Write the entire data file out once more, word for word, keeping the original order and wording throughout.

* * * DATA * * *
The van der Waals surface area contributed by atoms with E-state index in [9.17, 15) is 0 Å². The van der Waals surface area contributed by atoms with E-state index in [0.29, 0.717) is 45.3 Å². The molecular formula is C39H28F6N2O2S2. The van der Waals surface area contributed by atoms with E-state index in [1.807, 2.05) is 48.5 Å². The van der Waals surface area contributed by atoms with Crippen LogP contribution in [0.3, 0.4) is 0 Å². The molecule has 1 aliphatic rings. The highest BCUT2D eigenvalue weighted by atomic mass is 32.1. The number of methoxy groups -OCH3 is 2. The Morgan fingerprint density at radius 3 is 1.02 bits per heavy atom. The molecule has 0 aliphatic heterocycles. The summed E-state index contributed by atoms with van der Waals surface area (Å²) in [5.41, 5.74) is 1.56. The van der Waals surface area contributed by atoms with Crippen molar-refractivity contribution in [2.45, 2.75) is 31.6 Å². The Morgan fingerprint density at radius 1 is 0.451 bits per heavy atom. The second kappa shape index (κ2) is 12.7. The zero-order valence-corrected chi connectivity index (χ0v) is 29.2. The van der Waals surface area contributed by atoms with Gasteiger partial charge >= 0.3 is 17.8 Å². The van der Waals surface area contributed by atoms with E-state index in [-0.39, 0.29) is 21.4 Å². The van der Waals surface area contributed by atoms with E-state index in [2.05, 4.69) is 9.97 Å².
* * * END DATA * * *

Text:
The van der Waals surface area contributed by atoms with E-state index in [9.17, 15) is 0 Å². The van der Waals surface area contributed by atoms with E-state index in [0.29, 0.717) is 45.3 Å². The molecular formula is C39H28F6N2O2S2. The van der Waals surface area contributed by atoms with E-state index in [1.807, 2.05) is 48.5 Å². The van der Waals surface area contributed by atoms with Crippen LogP contribution in [0.3, 0.4) is 0 Å². The molecule has 1 aliphatic rings. The highest BCUT2D eigenvalue weighted by atomic mass is 32.1. The number of methoxy groups -OCH3 is 2. The Morgan fingerprint density at radius 3 is 1.02 bits per heavy atom. The molecule has 0 aliphatic heterocycles. The summed E-state index contributed by atoms with van der Waals surface area (Å²) in [5.41, 5.74) is 1.56. The van der Waals surface area contributed by atoms with Crippen molar-refractivity contribution in [2.45, 2.75) is 31.6 Å². The Morgan fingerprint density at radius 1 is 0.451 bits per heavy atom. The second kappa shape index (κ2) is 12.7. The zero-order valence-corrected chi connectivity index (χ0v) is 29.2. The van der Waals surface area contributed by atoms with Gasteiger partial charge >= 0.3 is 17.8 Å². The van der Waals surface area contributed by atoms with E-state index in [-0.39, 0.29) is 21.4 Å². The van der Waals surface area contributed by atoms with E-state index in [2.05, 4.69) is 9.97 Å².